Dr. Betty Lee Sung is a leading authority on the Chinese in the United States. Her first book, Mountain of Gold (Macmillan in 1967), chronicled the history of the Chinese in America, and it was a pioneer work. Its publication led to an invitation to initiate Asian American Studies at the City College of new York in 1970. Again, these courses were the first of their kind in the Eastern United States. She taught at City College advancing to Chair of the Department of Asian Studies until her retirement in 1992.
Professor Sung followed with seven other books on Chinese Americans. Among them: The Story of the Chinese in America (1971), The Chinese in America (1973), Survey of Chinese Manpower and Employment (1976), Album of Chinese Americans (1977), Statistical Profiles of the Chinese in the United States (1979), Adjustment Experience of Chinese Immigrant Children in New York City (1987), and Chinese American Intermarriage (1990). In 1994, she completed a database of the Chinese immigrant records in the New York Region National Archives with grants from the Chiang Ching Kuo Foundation and the National Endowment for the Humanities. The database will enable scholars to recreate the early history of the Chinese in this country and it will be a fertile source for genealogical research.
Born in the United States on October 3, 1924 to poor Chinese immigrant parents from Guangdong, Professor Sung has gone through the full gamut of struggles, discrimination, experiences, and achievements of Chinese Americans. She grew up in Washington, D.C., but during the depression years her father took the family back to his hometown, Toishan. She returned to the United States shortly before Guangdong fell into Japanese hands during World War II.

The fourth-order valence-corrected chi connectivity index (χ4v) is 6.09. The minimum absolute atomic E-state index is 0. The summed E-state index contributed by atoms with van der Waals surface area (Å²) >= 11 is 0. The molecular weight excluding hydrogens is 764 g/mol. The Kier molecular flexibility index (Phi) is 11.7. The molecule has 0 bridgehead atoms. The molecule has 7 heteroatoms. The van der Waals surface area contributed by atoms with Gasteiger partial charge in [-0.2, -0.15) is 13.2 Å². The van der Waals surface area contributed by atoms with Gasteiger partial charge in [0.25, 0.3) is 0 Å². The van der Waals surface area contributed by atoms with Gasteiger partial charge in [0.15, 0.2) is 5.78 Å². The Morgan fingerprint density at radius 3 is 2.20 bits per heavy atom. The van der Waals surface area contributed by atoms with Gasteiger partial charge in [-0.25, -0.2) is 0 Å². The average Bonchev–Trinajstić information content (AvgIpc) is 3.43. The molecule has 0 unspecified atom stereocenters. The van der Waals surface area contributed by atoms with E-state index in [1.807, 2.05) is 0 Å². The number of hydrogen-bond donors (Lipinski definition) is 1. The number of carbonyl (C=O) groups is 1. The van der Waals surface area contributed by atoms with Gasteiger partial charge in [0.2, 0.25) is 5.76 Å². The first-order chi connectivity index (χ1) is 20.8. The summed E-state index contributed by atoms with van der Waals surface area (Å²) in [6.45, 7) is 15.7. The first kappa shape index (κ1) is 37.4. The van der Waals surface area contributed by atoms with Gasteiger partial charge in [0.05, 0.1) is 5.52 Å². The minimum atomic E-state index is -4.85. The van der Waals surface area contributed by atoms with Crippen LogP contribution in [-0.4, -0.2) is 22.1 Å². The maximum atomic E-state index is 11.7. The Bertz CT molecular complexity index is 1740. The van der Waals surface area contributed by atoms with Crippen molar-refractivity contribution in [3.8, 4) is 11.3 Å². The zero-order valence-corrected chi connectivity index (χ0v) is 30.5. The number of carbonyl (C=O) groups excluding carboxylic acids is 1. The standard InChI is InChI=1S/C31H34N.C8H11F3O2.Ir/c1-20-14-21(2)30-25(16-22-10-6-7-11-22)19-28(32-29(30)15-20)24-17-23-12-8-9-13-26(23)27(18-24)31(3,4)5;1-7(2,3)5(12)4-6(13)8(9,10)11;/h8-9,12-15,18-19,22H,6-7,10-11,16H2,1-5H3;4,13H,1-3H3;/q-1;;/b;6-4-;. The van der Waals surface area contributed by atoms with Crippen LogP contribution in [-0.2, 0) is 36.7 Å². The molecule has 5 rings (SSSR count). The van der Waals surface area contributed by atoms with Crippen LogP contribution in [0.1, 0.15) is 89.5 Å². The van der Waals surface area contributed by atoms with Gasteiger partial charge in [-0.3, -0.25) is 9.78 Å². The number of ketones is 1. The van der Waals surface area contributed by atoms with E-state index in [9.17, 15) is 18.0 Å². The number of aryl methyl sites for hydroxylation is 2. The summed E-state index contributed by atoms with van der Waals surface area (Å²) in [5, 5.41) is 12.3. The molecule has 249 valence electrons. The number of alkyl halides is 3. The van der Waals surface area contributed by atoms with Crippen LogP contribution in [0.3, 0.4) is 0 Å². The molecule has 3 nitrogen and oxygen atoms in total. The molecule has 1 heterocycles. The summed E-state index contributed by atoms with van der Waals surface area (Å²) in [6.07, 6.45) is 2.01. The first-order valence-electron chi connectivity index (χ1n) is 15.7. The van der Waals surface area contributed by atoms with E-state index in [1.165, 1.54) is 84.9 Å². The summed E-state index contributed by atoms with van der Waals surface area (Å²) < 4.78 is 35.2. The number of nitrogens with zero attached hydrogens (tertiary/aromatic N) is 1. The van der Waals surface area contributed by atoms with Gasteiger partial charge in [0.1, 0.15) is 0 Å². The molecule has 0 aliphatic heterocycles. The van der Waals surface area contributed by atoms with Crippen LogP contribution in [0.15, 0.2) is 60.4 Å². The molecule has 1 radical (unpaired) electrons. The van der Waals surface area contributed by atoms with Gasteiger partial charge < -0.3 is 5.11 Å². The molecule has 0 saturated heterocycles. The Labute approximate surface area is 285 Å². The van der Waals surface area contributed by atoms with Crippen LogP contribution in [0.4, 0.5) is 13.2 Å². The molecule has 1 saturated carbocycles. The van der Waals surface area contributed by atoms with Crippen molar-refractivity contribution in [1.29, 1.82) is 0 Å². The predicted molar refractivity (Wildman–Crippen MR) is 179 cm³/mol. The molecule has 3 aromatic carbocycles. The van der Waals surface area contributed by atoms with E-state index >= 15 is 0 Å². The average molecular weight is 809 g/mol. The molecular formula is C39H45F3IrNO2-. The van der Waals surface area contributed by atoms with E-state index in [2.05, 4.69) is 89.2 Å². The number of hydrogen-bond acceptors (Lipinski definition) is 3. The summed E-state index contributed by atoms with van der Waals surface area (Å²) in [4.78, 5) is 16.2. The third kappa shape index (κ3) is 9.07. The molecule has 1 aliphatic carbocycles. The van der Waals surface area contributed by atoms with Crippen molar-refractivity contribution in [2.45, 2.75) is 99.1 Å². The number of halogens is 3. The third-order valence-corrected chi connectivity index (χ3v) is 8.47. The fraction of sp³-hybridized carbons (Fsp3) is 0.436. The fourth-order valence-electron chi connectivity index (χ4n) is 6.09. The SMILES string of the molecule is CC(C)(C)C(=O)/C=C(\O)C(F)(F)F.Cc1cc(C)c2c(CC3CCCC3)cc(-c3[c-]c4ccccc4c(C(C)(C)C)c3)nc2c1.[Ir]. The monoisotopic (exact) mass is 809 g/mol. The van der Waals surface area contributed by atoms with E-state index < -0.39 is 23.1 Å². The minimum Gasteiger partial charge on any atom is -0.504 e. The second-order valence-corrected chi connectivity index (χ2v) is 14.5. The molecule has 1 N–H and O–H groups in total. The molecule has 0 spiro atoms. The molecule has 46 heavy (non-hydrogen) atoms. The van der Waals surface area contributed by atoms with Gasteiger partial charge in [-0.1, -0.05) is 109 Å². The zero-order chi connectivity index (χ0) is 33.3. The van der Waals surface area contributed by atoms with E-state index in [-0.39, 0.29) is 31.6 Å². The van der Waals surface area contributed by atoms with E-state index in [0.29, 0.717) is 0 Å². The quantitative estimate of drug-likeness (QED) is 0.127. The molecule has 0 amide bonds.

Professor Sung attended the University of Illinois, graduating with a B.A. in economics in 1984. Coming to New York she worked as a script writer for the Voice of America. One of her weekly programs was on the activities of the Chinese in the United States. It was at this time that she discovered the paucity of information about the Chinese as well as the mistakened images that American people held of her people. She vowed to correct that image. This vow led to her first book.
Professor Sung has been the recipient of many research grants and awards. Her Manpower and Employment book won an outstanding book award in 1976. Her first book, Mountain of Gold, is a classic in Asian American Studies. Not only did she teach, research and write, professor Sung is also an advocate for Chinese American interests. She is active in many organizations, and she speaks out against discrimination and injustice toward Chinese Americans. She has been honored by many organizations like the Cosmopolitan Lion's Club, the Organization of Chinese Americans, the Asian American Higher Education Council, the American Library Association, the Chinese Communities in Houston and Philadelphia, and many others. In 1996, she was awarded an honorary doctorate, Doctor of Letters, from the State University of New York Old Westbury, and she gave the commencement address.
Professor Sung is married to Charles Chung, formerly with the United Nations. In addition to all her professional achievements, she and her husband have brought up eight children.